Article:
Support the Contractor in achieving the specified C&D waste reduction goals. Compile sources of salvage, deconstruction, used building material resale outlets, recycling, and other services in the region. Provide these sources to the Contractor; and allow them to make the arrangements as appropriate for their operations and diversion requirements. Once compiled, this will serve as a source for the Owner's (Government agency's) continued use.
The Federal Green Construction Guide for Specifiers provides model guide spec language to assist agencies in meeting these requirements.
Model Contract and Specification Language
- Advanced Construction & Demolition Waste Management for Florida Builders, Center for Construction & Environment.
- Building Deconstruction and Material Reuse in Washington, D.C., HUD.
- A Builder's Guide to Reuse & Recycling, Alameda County.
- Construction &Demolition Recycling magazine
- Characterization of Building Related Construction & Demolition Debris in the United States (PDF), EPA.
- Deconstruction Training Manual; Waste Management Reuse & Recycling at Mather Field, CIWMB
- Guide for Construction Waste Management Plan and Specifications, Lake County IL.
- A Guide to Deconstruction, Deconstruction Institute.
- Implementing Deconstruction in Florida: Materials & Reuse Issues, Disassembly, Techniques, & Policy, Powell Center for Construction & Environment, University of Florida.
- A Report on the Feasibility of Deconstruction: An Investigation of Deconstruction Activity in Four Cities, HUD.
- Residential C&D Waste Guide Information Links
- State-by-State Recycled Materials Exchange Directories, EPA
- Individual Waste Reduction Model (iWARM), EPA—analysis of greenhouse gas and energy effects resulting from landfilling debris.
- WasteSpec, Triangle J Council.
- US Army Corps of Engineers Public Works Technical Bulletins (PWTB) on deconstruction and construction materials recycling:
- 200-1-17 Recycling Interior Finish Materials - Carpet and Ceiling Tiles
- 200-1-23 Guidance for the Reduction of Demolition Waste Through Reuse and Recycling
- 200-1-27 Reuse of Concrete Materials From Building Demolition
- 200-1-XX Characterizing Demolition Debris from WWII-era Wood Framed and Korean War-era Reinforced Concrete buildings (in editing, check TECHINFO website soon)
- 200-1-XX Diverting Demolition Debris in RCI Programs (in editing, check TECHINFO website soon)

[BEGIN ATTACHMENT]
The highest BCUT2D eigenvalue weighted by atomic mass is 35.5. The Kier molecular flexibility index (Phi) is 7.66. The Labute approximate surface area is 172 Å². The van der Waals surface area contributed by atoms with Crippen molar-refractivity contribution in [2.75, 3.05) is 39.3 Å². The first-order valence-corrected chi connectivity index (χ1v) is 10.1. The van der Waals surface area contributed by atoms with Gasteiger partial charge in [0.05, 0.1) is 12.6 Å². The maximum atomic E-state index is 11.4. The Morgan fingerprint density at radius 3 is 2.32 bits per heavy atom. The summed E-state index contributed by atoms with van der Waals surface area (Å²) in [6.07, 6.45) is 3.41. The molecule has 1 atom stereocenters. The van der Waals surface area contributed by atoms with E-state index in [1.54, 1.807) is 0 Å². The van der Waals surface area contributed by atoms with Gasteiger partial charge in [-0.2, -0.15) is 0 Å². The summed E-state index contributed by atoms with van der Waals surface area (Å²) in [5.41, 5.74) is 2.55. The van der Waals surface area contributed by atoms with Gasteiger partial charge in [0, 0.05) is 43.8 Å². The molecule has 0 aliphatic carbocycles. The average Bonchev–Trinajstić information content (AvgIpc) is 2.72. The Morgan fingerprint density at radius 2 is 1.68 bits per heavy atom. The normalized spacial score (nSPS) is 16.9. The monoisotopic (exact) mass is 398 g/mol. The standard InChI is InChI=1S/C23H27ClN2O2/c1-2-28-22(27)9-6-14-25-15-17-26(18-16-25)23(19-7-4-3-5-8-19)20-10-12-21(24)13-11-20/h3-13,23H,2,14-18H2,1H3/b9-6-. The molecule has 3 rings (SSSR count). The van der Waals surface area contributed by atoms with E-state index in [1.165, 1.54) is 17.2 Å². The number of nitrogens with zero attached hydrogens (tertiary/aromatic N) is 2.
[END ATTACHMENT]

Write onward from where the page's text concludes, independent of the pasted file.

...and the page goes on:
- 420-49-30 Alternatives to Demolition for Facility Reduction
- 420-49-32 Selection of Methods for the Reduction, Reuse, and Recycling of Demolition Waste
- Estimating Market Value of Salvaged Materials at Military Installations
- Deconstruction of a house, Portland OR, 1996
- Deconstruction of a WWII-era warehouse building at The Presidio of San Francisco, CA, 1996
- Deconstruction of Riverdale Village apartments in Baltimore County, MD, 1997
- Deconstruction of eight WWII-era buildings at Fort Ord, CA, 1997
- Deconstruction of two WWII-era industrial buildings at Alameda Naval Air Station, CA, 1997
- Deconstruction of Stowe Village apartment units in Hartford CT, 1998
- Deconstruction of Ten Houses in Gainesville FL, 1999-2000
- Deconstruction Case studies compiled by US EPA
- C&D waste reduction projects compiled by WasteCap Wisconsin
- Deconstruction Case studies compiled by The Deconstruction Institute
- Deconstruction Case studies compiled by the Smart Growth Network
- Deconstruction case studies compiled by the California Integrated Waste Management Board
- Deconstruction case studies compiled by the Vermont Department of Environmental Conservation
- Deconstruction case studies compiled by King County, WA (see Session 6)
- Two case studies by The Reuse People, Oakland, CA
- Army case studies compiled on the DENIX system
- Salvage and recycling case studies compiled by the North Carolina Department of Natural Resources p2pays program
- Denver CO Habitat for Humanity Deconstruction Program
- Building Deconstruction Consortium
- Building Material Reuse Association (BMRA)
- California Integrated Waste Management Board (re: C&D debris)
- Construction Demolition Recycling Association
- Construction Waste Management resources compiled by Tool Base Services
- Controlled Demolition Inc.
- Deconstruction Institute
- EPA WasteWise
- EPA's Construction and Demolition Debris Program
- Institute for Local Self Reliance, Waste-to-Wealth Program
- King County WA, Solid Waste Division, Construction & Demolition Recycling
- The Loading Dock
- Mid-Atlantic Consortium of Recycling and Economic Development Officials
- National Demolition Association
- North Carolina Division of Pollution Prevention and Environmental Assistance
- Reuse Development Organization
- Recycled Materials Resource Center, University of New Hampshire
- USDA Forest Products Laboratory
- USACE Construction Engineering Research Laboratory (CERL)
- University of Florida Powell Center for Construction and Environment
- WasteCap Wisconsin